Silicon Valley battery startup Stem has raised $45 million from investors including the energy trading arm of big German power company RWE Group. Stem started raising the round earlier this year and had already brought in $12 million from Japanese conglomerate Mitsui.
Stem uses software and banks of lithium-ion batteries to manage energy in buildings to save on electricity costs. During times when electricity from the power grid is expensive, software switches the buildings to run on battery power. The batteries charge up when electricity rates are low, or from rooftop solar panels.
Stem installs its systems for its customers for low or no money down, and then can take a cut of the monthly savings. Clients include the hotel chain Extended Stay America and super markets Whole Foods and Safeway.
The key to Stem's system is algorithms that use data from local utilities, building operations, and from a variety of other sources to quickly shift buildings from battery to grid power. Lithium-ion batteries can provide short bursts of power, to meet the demand.
Moving buildings on and off battery power can also help utilities stabilize the grid. When there's too much demand for electricity like during a hot summer afternoon, the batteries can take some of strain off the grid. Batteries can also help utilities avoid building new power plants by reducing demand during peak times.
Stem has deals with utilities Southern California Edison, Hawaiian Electric and Sacramento Municipal Utility District.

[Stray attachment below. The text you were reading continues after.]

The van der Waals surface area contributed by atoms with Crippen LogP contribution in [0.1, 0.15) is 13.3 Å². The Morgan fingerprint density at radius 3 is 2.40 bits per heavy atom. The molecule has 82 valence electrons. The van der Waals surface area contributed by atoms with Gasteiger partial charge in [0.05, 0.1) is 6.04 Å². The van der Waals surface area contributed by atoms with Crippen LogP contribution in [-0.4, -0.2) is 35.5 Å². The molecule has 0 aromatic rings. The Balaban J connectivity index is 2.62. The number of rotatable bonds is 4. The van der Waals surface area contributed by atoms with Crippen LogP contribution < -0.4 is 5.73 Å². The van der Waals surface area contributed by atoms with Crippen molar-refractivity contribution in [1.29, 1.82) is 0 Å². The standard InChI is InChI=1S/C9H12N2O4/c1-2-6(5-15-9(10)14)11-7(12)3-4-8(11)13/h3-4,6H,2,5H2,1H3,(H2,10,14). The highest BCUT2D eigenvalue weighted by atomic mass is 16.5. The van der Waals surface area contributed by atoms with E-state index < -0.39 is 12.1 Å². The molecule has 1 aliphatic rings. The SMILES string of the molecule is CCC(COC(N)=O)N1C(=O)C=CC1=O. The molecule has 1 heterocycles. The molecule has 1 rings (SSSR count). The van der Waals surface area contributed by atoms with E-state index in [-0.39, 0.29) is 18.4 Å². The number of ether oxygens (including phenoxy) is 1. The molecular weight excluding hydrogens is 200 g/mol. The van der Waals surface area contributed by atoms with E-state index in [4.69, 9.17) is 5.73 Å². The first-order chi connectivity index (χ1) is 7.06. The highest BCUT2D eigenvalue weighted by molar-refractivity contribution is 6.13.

Stem is among a handful of Silicon Valley startups and big companies that are using lithium-ion batteries and software to sell battery systems to both commercial and industrial building owners as well as to utilities. Other companies include Tesla, AES Energy Storage, Greensmith, Green Charge Networks, Advanced Microgrid Solutions, and GE.
Lithium-ion batteries are finally starting to become cheap enough to provide a cost effective source of energy storage for the power grid. For years, utilities and off-grid building owners have used lead acid batteries (like the kind that starts your car) for energy storage. But these batteries lack the necessary power and energy density, and don't last very long. Lithium-ion batteries are now replacing these lead acid batteries.
Other investors in Stem include the Angeleno Group, power company Iberdrola, GE Ventures, Constellation New Energy and Total Energy Ventures. The company was founded in 2009 as Powergetics and rebranded as Stem in 2012.